While states vary in terms of which crimes require people to be listed on the registry, sexual assault generally is one of those crimes. Nationally, the rate of rape has risen in the U.S. for the past several years, according to the FBI, climbing every year for the past six consecutive years.
The overall national rate is on the rise, but several states have rates that are much higher than others and higher than the national rate of 42.6 per 100,000 people, with the rate in Alaska coming in at far higher than — in fact, more than double — any other state’s rate.
Alaska has by far the highest population-adjusted rape rate among all states, nearly 100 points higher than the next-highest state, Michigan, with a rate that’s still considerably higher than the overall U.S. rate of 42.6 per 100,000.
Among the top 10 states, four are in the West and three are in the Midwest and South each. All four major geographic regions of the country also saw the number of rapes increase between 2017 and 2018, with the largest increase (4.4%) in the West, followed by a 3.7% increase in the Northeast, a 2.3 % increase in the South and a 1% rise in the Midwest.
Child Sex Abuse
The other major crime that will most often land a convicted person on their state’s sex offender registry is child molestation. FBI data does not specify the number of sex crimes against children, but the U.S. Department of Health and Human Services collects data related to child abuse and neglect in each state, and according to the agency’s 2017 report, about 8.5% of children who are victims of abuse or neglect have been sexually abused.
In 2017, nearly 60,000 children were victims of sexual abuse, and the population-adjusted rates of child sex abuse vary widely by state, with rates highest in Vermont and lowest in Idaho.
Nationally, child sex abuse occurs at a rate of about 78.2 per 100,000 children, but more than half of the states have rates that are lower than that. However, both Vermont and Arkansas have population-adjusted child sex abuse rates that are at least three times higher than the overall national rate.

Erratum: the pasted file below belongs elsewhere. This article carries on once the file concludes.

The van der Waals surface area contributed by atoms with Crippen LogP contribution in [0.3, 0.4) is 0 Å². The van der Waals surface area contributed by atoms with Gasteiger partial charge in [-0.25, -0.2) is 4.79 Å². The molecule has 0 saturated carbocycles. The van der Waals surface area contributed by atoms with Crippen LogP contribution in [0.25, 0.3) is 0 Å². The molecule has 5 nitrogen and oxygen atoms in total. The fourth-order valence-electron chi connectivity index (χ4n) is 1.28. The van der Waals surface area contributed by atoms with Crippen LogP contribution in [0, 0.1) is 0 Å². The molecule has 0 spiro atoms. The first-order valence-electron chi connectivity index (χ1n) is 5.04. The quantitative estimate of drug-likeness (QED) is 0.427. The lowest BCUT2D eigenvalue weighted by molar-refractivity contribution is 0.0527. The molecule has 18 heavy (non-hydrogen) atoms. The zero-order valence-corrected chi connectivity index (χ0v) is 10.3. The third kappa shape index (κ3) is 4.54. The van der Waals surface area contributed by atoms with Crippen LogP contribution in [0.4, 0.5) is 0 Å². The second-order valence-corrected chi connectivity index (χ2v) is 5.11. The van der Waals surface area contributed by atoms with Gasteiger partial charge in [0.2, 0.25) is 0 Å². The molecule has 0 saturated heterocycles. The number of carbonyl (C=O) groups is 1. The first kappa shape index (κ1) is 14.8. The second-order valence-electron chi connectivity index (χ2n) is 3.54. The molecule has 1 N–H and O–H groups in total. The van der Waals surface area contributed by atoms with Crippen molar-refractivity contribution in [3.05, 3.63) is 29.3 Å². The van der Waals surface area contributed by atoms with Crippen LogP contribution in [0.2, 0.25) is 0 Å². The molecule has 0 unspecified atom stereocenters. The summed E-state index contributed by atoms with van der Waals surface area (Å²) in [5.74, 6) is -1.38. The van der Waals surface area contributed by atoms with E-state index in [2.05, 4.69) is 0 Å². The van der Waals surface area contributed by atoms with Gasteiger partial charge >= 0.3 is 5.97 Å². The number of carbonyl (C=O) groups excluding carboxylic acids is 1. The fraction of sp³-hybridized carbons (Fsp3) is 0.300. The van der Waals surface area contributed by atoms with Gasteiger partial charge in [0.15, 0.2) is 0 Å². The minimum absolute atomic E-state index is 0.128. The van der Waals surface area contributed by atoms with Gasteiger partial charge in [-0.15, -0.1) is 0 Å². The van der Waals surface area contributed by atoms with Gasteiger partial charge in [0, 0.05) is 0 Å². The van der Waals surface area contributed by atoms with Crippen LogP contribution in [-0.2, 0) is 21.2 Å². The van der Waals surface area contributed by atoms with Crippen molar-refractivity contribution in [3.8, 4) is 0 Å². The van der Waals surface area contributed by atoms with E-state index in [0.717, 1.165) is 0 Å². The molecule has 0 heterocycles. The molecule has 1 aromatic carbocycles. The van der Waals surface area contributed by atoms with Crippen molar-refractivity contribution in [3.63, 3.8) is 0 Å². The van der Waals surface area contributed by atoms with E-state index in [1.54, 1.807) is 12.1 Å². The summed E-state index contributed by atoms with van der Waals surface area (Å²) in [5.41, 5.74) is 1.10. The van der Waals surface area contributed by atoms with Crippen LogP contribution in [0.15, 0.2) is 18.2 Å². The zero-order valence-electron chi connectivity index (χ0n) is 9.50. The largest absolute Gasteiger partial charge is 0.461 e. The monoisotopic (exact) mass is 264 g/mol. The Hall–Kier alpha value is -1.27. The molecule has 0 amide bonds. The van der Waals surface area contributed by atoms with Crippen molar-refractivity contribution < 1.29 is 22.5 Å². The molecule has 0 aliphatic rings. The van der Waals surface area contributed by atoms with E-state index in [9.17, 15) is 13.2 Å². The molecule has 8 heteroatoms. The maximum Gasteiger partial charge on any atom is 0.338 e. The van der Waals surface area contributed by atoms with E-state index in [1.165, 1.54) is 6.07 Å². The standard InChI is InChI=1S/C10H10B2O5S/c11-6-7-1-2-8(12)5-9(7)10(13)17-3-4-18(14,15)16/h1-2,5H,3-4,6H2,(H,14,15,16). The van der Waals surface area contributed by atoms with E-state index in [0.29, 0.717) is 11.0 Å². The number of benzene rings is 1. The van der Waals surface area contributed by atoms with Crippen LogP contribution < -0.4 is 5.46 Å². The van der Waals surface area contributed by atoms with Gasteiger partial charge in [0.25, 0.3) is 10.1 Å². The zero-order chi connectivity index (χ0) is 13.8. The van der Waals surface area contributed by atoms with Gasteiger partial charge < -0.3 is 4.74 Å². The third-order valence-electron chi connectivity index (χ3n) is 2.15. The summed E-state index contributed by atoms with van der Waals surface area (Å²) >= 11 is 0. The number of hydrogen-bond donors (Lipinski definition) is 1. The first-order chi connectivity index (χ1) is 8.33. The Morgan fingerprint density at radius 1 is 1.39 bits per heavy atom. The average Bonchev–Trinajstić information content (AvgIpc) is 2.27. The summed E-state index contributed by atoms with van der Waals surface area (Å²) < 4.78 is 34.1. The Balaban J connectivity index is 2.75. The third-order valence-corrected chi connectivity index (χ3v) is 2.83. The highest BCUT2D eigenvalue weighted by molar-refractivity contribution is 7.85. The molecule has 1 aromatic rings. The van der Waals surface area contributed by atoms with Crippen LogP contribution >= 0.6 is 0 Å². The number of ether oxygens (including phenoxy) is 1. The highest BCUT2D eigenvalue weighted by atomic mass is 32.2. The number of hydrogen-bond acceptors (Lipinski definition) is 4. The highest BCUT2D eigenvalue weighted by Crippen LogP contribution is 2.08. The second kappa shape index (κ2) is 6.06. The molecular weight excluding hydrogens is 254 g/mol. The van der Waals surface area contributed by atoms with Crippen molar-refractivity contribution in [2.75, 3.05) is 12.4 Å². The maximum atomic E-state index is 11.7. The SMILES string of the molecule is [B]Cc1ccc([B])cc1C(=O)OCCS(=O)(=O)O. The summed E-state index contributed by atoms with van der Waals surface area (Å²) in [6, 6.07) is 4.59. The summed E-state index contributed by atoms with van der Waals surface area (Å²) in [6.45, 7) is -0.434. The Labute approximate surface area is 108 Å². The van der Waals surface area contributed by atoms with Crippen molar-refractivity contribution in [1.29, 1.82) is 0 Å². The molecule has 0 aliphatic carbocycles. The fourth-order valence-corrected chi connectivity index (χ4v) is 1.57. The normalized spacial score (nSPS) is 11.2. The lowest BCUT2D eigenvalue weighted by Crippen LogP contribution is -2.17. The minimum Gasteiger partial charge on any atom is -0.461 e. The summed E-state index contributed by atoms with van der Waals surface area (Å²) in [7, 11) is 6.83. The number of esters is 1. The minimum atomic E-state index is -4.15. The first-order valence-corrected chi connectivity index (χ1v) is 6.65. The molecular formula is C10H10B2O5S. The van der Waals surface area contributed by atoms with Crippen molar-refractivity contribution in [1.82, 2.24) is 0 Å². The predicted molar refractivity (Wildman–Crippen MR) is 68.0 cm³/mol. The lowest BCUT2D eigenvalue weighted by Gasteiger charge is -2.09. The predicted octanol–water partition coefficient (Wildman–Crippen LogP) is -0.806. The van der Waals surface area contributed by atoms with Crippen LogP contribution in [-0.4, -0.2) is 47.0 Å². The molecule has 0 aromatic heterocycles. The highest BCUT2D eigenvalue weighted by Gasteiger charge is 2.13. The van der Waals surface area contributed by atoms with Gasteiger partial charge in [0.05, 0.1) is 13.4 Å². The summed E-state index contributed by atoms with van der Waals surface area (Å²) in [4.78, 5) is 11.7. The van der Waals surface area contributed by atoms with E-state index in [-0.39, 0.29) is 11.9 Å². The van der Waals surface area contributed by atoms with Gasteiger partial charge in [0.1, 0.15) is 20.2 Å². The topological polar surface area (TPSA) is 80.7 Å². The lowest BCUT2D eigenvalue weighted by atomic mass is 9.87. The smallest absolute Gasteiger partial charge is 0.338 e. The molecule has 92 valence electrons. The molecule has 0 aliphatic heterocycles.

While it’s normally the case that correlation does not necessarily equal causation, in the case of states and their sex offender registries, it is reasonable to assume that rates of sexual assault and child molesting would have a direct impact on the prevalence of sex offenders in each state since those are generally the two major crime categories that will land a person on the registry.
A total of nine states have higher-than-average rates in all three areas: registered sex offenders, rapes and child sex abuse, while another 15 have above-average rates in two of the three areas.
More than 750,000 people are currently listed on a sex offender registry in the United States, and while such registries show mixed results in reducing sexual violence and recidivism, when used responsibly, they can help people make informed decisions about where to live, where to send their kids to school and which parts of their own communities they feel safest in. Between the results of our survey, which found that almost 75% of people would act on information they saw on a sex offender registry, and the incredibly variable nature of sex offender registry rates, it’s hard to argue that residents shouldn’t at least see for themselves.
About This Story
As we mentioned, the national sex offender registry website pulls its results from each state’s individual sex offender registry. Some of these individual registries make it possible to see at any given time the total number of sex offenders registered within each state, while others limit users to geographic searches, meaning it’s only possible to look for offenders within a certain distance of a specific address. Other registries allow users to see offenders registered by county.
Where possible, we got our numbers directly from the registries themselves, whether because the registries listed an overall total or we were able to calculate the number of registrants by county. In cases of registries that require an address to be entered, we contacted state officials, who provided us with the most updated numbers in their states.
We’ve already mentioned that states may vary in terms of what offenses require offender registration, and our analysis was limited only to sex offenders vs. other types of offenders. For instance, the Kansas state registry includes violent offenders and drug offenders in addition to sex offenders, but we included the state-provided estimate of sex offenders only.
Individual state registries are easy to find via Google, and you can enter your address or zip code or the name of an offender on the national sex offender registry public website here to see who is registered near you.
Our survey on perceptions of sex offenders was conducted between Oct. 2 and Nov. 8, 2019 and included responses from a total of 569 people, and all other sources are linked directly in the text.